7. Nothing Works?
Should a young person not engage with an alternative service to secure care and custody, everything possible should be done to ensure that they do engage. The views of the young person should be taken into account but services also need to be persistent in engaging them.
If however, they are sent/sentenced to such an establishment, planning should start immediately for their return to the community. As desistance literature suggests, there are a variety of reasons why young people stop offending, and commitment to that young person should not change because of their lack of engagement. Professionals should remain involved and supportive and plan appropriately for them, following the principles of GIRFEC.
Length of sentence may influence professionals' involvement, but, initially, community based social workers should be in contact with the secure provider or the Scottish Prison Service to share information and contribute to the young person's GIRFEC plan.
If a young person is subject to a supervision requirement, this should not be terminated because they have been given a custodial sentence. Termination should be the result of full a need and risk assessment. A 72 hour looked after review should be arranged for those young people subject to a supervision requirement though the Children's Hearings System or post sentence meeting for those who are not. Remaining on supervision allows a young person to be fully supported when they return to the community.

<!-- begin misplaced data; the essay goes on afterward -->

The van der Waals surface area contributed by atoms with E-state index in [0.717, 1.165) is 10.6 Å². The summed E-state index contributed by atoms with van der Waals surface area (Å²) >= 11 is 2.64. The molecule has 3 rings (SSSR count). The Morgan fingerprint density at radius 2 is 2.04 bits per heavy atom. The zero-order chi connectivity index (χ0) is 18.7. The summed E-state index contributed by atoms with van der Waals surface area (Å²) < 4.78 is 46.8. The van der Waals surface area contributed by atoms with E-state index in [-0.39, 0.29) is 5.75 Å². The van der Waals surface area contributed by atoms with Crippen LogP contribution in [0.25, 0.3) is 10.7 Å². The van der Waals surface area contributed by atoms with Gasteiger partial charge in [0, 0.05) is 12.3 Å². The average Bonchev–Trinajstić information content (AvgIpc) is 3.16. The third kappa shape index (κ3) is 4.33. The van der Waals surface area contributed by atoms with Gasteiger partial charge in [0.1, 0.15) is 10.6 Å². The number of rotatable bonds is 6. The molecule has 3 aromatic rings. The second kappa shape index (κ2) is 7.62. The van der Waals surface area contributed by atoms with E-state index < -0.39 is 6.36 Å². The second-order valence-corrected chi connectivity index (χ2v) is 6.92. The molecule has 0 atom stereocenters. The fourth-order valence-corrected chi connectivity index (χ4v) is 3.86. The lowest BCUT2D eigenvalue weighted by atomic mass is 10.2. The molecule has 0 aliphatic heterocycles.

If the young person is returning to their family home, work should be undertaken, where possible, to ensure that the family/carers can provide for their needs and reduce any future risks of re-offending. If the young person is unable to return home or is homeless, plans should be put in place to ensure adequate accommodation is available for them on release.
During their time in secure care or custody, work should be undertaken to meet their needs, as identified by their plan. Work should also be undertaken to address their offending behaviour and any criminogenic needs, as highlighted by the risk assessment. This work should continue when a young person returns to the community or if they move within the secure or prison estate.
Further information can be found in the Reintegration and Transitions Guidance 81 .
There is a problem
Thanks for your feedback